Monday, April 20, 2009

The AoA Collective

Clearly, recent postings to the cesspool of the AoA Collective demonstrate that they want to be more offensive that they usually are. Paul Offit is attacked, again, and Michael Fitzpatrick is attacked in an article that fails to mention that he is a parent of an autistic child.

They have tacitly announced their Spring Offensive, and the target is your mind. I will suggest some reading that is "mental kevlar."

This is clearly more AoA Collective "thinking", where they would love to have the opposition realize that refuting their male bovine excreta with facts is futile, and if you have the temerity to do so, you will be mercilessly attacked.

Recently, J.B. decided to put up another website where he uses his uncanny lack of intelligence and dearth of scientific knowledge to feebly discredit scientific studies which do not neatly fit into CollectiveThink. He calls it 14 Studies. I call it proof that the Collective Leader has no scientific knowledge what-so-ever. Both Steve Novella, and Dave Gorski eviscerate the site, with anyone who has a high school diploma, and stayed awake through biology and chemistry, can understand. That, of course, leaves out the Collective and their drones.

Read 14 Studies and then read Steve Novella and Dave Gorski. You will know why this blog is called the Age of Ignorance.


  1. The sad thing is-well to be quite honest..yes, one can read through these papers and pick them apart. I have to say that even though I am a college graduate-and did take bio/chem/physics...It took me time to muddle through. The problem is-how many people especially those without scientific leanings are going to do this? If you were to take a parent of a newly diagnosed child and gave them the "14 studies" to read-What do you think their reaction is going to be? Sadly, in many cases, they would be taken at face value-as truth. It is astounding to me that inaccuracy is allowed to be presented as factual science-even more horrifying is that main stream media doesn't seem to have a problem with that.

  2. In actuality, it is worse than that. First, the mainstream media gives "false balance" to the anti-vax arguments, and even fails to realize that they are anti-vax.

    Second, many times the media has the study and just gets it wrong. Some media outlets have regular science reporters, and some of them do a decent job. But, when the reporter is expected to cover a wide variety of topics, they often blow it when it comes to science.

    As for parents doing their homework, I tend to disagree with you. From what I have seen, there is plenty of solid scientific information out there on the web. Parents selectively choose the "science" that supports their fears, desire for revenge at being stuck with a special child, etc. It is the easy way out.

    And, fo course, parents do have a ready made source of information, i.e. their child's doctor. They have chosen the doctor supposedly because they want the best of care for their child. When vaccination comes up, they get loonie and reject what that professional says.

    I feel that their rejection is based on the lies and inuendos promulgated by the anti-vax liars. That is their intent, i.e. to sow mistrust, and they are doing a damn good job.

  3. I agree-there is a whole lot of very good information. Finding it is not always easy.I can only speak from my own experience of when my boys were diagnosed.(7 and 5 years ago) It was a terrifying-vulnerable time. The way autism has been portrayed-one can't help but feel that way. The specialists we went to, had about 10 minutes of time available..So where do you turn-the internet. What is the first thing you are bombarded with...cure sites and anti-vax propoganda...much of it written by people with Dr. in front of their names. It can be very very scary and confusing. Thankfully, after 3 tries, I found a pediatrician who was willing and more than happy to discuss all things autism with us-including vaccines. My two oldest are on the spectrum, my two youngest are not. They are all immunized. I do my best to work with parents of newly diagnosed-to steer them in the right direction..because the sheer volume of information available is quite overwhelming.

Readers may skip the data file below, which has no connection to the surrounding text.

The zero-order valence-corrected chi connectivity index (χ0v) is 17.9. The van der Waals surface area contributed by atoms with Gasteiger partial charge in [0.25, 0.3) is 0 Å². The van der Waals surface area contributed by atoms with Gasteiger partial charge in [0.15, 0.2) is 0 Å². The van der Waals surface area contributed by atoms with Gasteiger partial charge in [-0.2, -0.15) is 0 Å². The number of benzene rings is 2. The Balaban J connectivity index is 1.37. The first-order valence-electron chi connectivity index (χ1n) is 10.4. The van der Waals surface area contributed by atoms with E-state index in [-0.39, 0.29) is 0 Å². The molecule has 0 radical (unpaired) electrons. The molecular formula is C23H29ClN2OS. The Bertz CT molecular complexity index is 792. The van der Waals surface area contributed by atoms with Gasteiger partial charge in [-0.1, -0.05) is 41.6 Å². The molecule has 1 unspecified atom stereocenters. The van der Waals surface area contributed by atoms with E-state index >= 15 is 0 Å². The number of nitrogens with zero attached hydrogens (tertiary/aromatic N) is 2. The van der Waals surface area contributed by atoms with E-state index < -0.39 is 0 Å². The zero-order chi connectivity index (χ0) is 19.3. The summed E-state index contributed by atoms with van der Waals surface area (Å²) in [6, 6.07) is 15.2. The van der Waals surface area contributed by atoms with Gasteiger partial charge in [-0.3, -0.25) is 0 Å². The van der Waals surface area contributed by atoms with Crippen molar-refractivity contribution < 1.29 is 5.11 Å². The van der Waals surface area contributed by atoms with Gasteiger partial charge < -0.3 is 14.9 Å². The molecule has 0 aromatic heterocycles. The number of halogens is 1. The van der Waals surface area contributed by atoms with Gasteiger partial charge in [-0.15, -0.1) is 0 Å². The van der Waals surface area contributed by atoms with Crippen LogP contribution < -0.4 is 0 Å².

4. I rarely go to AoA anymore, but I did notice a couple of things the other day I wanted to comment on:

    1. They were running an ad from uber-kook Andrew Moulden (if you don't know him, Google him at your peril) -- guess they'll take money from anyone, eh?

    2. One of their recent articles contained a bit about how the authoress felt wracked with guilt because she had "caused [her] boys to have autism."

    That is so fucked. So very many of these folks are walking around loaded down with guilt because they've become convinced that THEY are responsible for their kids' autism -- if only they'd educated themselves on "the truth about vaccines," they reason, the kids wouldn't be autistic.

    That's tragic. And completely unnecessary. Add that to the list of AoA's crimes . . . .

  5. AoA take money from anyone? Well, you know what the oldest profession is, don't you?

    The authoress probably did help cause the autism. She contributed one half of the genetic material. Feeling guilty over that is just weird.

  6. Hey, don't know if you've caught the June 2009 issue of Reader's Digest (of all places!), but there's an article in there about "celebrity science" that focuses, in part, on Our Jenny and the vaccine-autism "debate."

    Bottom line: RD thinks it's bunk.

    And (with apologies to Lyndon Johnson), if AoA has lost Reader's Digest, they've probably lost Middle America . . . .

  7. Connie, when a movement loses Reader's Digest, they have lost Middle America. My son's doctor had ten copies of it in the waiting room, and he ordered 500 reprints.